Britain's malt loaf is another established favorite. It's a sweet, dense tea bread that includes in its ingredients liquid malt extract, treacle; brown sugar and either prunes or golden raisins. Some recipes use yeast for leavening, while others employ baking soda. Malt loaf, cut into slices and topped with butter, is generally eaten at least one day after it has been baked.

Malt powder is also the basis of traditional drinks in Korea and South Africa. Korea's malt drink is called "sikhye." To make it, barley malt powder is mixed with water and allowed to settle. The malt-infused water is skimmed off and poured over slightly undercooked rice. After sitting for a day in order for it to sweeten, it is brought to a simmer with ginger. The mixtures is then thoroughly chilled. Sikhye is often presented in a glass with a few grains of rice and garnish of pine nuts. South African "mageu" is a similar drink, made of maize meal and malt. Mageu gets its distinctive taste from lactic acid fermentation, much like Yogurt.

In the absence of malt

Malt's presence is everywhere and while it might not be as glamorous as more boisterous ingredients, in its elegantly subtle way, it plays an integral role in many of the products we enjoy. The majority of us might not appreciate malt on its own merits, but its absence would certainly be felt. For some, the day would be off to a rocky start without a steaming bowl of Malt-O-Meal. For others, the evening would not end properly without the smoky goodnight kiss of Scotch whiskey. Still others would feel malt's absence without the chill of a milkshake to cool down a sweltering summer day. Would fish and chips have risen to such prominence in Britain without the spirited kick of malt vinegar? Would candy taste as sweet if malted milk balls were not part of the sugary equation? And for many, life would not taste as appetizing without a refreshing malt-kissed beer to wash it all down.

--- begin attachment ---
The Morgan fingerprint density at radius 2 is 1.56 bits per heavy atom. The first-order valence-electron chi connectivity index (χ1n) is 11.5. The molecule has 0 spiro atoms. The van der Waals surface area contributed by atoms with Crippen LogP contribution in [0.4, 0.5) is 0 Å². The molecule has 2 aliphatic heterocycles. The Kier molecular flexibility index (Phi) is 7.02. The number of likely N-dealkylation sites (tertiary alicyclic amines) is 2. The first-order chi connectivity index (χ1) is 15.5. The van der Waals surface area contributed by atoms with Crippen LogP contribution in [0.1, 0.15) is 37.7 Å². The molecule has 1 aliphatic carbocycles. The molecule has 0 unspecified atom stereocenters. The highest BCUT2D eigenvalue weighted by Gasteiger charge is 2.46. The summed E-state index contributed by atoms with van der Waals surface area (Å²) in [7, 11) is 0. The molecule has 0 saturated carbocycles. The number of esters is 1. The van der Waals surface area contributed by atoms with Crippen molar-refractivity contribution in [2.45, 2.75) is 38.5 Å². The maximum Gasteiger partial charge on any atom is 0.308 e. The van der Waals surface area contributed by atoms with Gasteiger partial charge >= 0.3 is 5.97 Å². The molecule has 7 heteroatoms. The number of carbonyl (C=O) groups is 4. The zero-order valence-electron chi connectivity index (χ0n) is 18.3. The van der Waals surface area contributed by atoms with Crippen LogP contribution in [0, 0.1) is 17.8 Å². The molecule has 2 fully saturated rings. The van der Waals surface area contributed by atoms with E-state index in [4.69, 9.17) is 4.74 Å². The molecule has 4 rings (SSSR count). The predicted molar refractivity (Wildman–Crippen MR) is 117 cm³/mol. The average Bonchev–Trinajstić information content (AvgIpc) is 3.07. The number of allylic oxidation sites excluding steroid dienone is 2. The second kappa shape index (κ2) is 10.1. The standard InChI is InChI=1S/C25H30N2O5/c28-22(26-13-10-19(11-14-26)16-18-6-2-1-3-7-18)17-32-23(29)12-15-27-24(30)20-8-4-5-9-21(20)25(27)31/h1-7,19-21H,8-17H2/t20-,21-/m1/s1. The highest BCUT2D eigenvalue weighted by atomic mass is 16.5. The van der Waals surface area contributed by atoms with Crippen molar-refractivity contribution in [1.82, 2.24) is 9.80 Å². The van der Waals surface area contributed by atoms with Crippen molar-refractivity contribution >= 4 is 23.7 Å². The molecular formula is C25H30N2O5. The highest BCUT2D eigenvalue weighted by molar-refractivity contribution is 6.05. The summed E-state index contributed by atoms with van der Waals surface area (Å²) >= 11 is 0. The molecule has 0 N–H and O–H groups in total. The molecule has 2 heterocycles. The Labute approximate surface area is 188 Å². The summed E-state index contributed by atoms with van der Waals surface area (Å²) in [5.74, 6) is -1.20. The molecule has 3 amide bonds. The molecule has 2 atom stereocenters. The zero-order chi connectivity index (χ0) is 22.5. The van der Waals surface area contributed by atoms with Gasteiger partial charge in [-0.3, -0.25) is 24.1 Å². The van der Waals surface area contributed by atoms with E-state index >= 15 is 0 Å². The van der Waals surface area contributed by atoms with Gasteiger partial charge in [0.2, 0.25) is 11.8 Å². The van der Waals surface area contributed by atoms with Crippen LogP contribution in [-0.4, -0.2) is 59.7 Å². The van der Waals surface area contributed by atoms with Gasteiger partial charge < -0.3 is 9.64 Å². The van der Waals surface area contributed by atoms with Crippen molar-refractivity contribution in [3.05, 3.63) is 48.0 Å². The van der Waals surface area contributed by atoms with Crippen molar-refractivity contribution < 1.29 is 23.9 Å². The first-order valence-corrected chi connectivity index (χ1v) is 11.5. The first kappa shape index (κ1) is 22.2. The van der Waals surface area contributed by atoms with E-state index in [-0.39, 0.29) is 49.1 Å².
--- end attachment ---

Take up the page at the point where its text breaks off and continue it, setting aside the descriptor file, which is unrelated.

Malt has been around for millennia, and when one stops to consider the integral role it plays in so many of the recipes and ingredients we enjoy around the world, it is little wonder why. We might never pause to consider the important role malt plays in our lives and at our tables, but perhaps we should. We would certainly notice the absence of this humble ingredient that plays such a vital all too often secret, role in our lives.

To many, malt is familiar as a main ingredient in the making of BEER and WHISKY. Less familiar is malt's subtle presence in many different foods, such as BREAD, BAGELS, PIZZA DOUGH, CRACKERS, PRETZELS, BREAKFAST CEREALS, ENERGY BARS and CANDY.

It's found in so many places, chances are most people consume malt every day without realizing it.

What is malt, and what exactly does it taste like? AC examines exactly what malt is so we can finally give it the recognition it deserves.

From "Terence, This Is Stupid Stuff" by A.E. HOUSMAN
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Author:Housman, A.E
Publication:Art Culinaire
Geographic Code:1USA
Date:Sep 22, 2008